I’m an artist at heart. I like visiting art museums and staring at wall-sized tapestries and miniscule paintings. When it comes to paintings, my favorite medium is impressionism. My gaze is drawn to bold colors, thick globs of paint, and a touch of imagination to figure out what on earth is going on.
Though I’ve tried my hand at painting and drawing, I’m not particularly good at it. And I’m okay with that. Art, like writing, takes practice. I simply haven’t dedicated the time necessary to a certain medium. Not yet, anyway.
All the same, I like to claim that the written word is an art form, and, therefore, my art is essentially my craft of writing. This post, however, will focus primarily on visual art and how it ties in with the wonderful medium called fiction.
Visual Art as Fiction
Like poetry, various types of visual art can blur the lines between fiction and reality. While some art reflects reality, others tell stories and others express emotions. Some pieces do them all at once. I particularly enjoy visiting castles and listening to the tour guide point to the paintings on the walls that tell of the legends of the castles, like the story of Saint Michael (similar to Saint George and the dragon).
Let’s just take a moment to appreciate the beauty in the following books!
I don’t seem to understand how people can appreciate art and novels, but novels featuring art and a storyline are somehow neglected. As if, for some reason, as soon as teenagers enter high school, they must put down their graphic novels and delve into “real books.” Or once students enter college or “the real world”, they must enjoy classics and not YA fiction. Like, excuse me? Double graduate student here. I still enjoy art. The Louvre has art. Give me pictures!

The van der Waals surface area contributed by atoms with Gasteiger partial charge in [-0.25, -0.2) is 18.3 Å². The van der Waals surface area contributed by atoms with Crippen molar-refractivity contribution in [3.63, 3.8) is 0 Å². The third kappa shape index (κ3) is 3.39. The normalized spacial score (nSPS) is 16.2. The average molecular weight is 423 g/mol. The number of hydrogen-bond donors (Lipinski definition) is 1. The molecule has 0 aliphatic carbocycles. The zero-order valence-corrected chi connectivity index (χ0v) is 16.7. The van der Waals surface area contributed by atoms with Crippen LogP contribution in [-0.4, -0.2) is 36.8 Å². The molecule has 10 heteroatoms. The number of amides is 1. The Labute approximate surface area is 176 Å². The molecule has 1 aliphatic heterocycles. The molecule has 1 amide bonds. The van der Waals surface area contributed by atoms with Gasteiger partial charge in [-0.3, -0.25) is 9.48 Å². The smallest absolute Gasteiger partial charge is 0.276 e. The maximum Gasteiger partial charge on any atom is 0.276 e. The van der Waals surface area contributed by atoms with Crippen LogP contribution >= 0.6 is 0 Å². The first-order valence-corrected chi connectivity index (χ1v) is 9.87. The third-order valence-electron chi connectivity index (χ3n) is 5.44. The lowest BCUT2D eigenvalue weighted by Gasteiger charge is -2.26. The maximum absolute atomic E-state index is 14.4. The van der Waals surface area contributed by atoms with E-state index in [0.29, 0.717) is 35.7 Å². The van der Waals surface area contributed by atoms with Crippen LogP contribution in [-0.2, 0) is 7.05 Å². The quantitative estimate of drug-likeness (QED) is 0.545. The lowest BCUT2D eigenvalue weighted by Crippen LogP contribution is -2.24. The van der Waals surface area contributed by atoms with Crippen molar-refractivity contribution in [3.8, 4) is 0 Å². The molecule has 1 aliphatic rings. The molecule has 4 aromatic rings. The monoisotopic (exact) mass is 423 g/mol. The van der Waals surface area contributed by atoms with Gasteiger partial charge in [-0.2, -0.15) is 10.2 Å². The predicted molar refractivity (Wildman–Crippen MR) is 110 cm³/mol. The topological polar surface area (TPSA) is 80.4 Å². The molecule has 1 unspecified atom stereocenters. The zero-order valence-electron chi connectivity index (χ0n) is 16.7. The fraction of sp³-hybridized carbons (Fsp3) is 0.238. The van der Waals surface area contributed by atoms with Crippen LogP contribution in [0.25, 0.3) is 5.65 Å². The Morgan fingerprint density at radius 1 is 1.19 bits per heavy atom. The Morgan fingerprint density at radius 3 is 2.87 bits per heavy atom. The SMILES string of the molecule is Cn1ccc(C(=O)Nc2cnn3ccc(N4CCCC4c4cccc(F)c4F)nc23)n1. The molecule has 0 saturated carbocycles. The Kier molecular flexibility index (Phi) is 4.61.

Some of my all-time favorite kids books include The Missing Piece and Harold and the Purple Crayon. Some of my favorite graphic novels include but are not limited to Maus (vols. I and II), M.F.K.: Book One, and The Best We Could Do. There are still plenty of graphic novels on my TBR list.
Like graphic novels, you don’t see this one talked about a lot. But I still like to look at it, hence my Art of Fiction Board on Pinterest where I like to “collect” pieces from my favorite fandoms, from How to Train Your Dragon to The Greatest Showman. There’s also fanart on Instagram, and I like to find artists on Twitter, but I prefer Pinterest because I’m not very good at photography and I can keep all the pictures in one place.
Recently, I added a Bookmark of the Month tab in the right-hand column because I have so many bookmarks that I thought I’d share them with you. I like to collect bookmarks from my travels. Aside from paintings and sketches, they are perhaps my favorite type of souvenir.
Recent bookmarks include the following:
|Traditional Korean hanbok |
my parents brought from a conference in Poland.
|Tuscany, Italy. Watercolor. |
Acquired from a trip to Siena with my sister.
|Sainte Chapelle, Paris. |
Bookmark my mom bought from her latest visit to Paris.
|El Camino de Santiago. |
Acquired from our 260 km pilgrimage.
Let’s chat! Are you an artist? What’s your favorite medium to create? To look at? Where do you like to share your art and find other’s?
Similar posts: Don’t Judge a Book by Its Cover, The Power of Fiction, and The Scholarly Fangirl
Film references: How to Train Your Dragon and The Greatest Showman
Literary references: Sir Arthur Conan Doyle’s The Adventures of Sherlock Holmes and Other Stories, Lewis Carrol’s Alice in Wonderland, Anthony Doerr’s All the Light We Cannot See, Alison Croggon’s The Bone Queen, Hans Christian Anderson’s Classic Fairy Tales, Olivia A. Cole’s A Conspiracy of Stars, Azelyn Klein’s Last of the Memory Keepers, Lisa T. Bergren’s Remnants: Season of Wonder, Maggie Stiefvater’s The Scorpio Races, C. G. Drew’s A Thousand Perfect Notes, Shel Silverstein’s The Missing Piece, Harold and the Purple Crayon, Art Speigelmann’s Maus (vols. I and II), Nihal Magrunder’s M.F.K.: Book One, and Thi Bui’s The Best We Could Do
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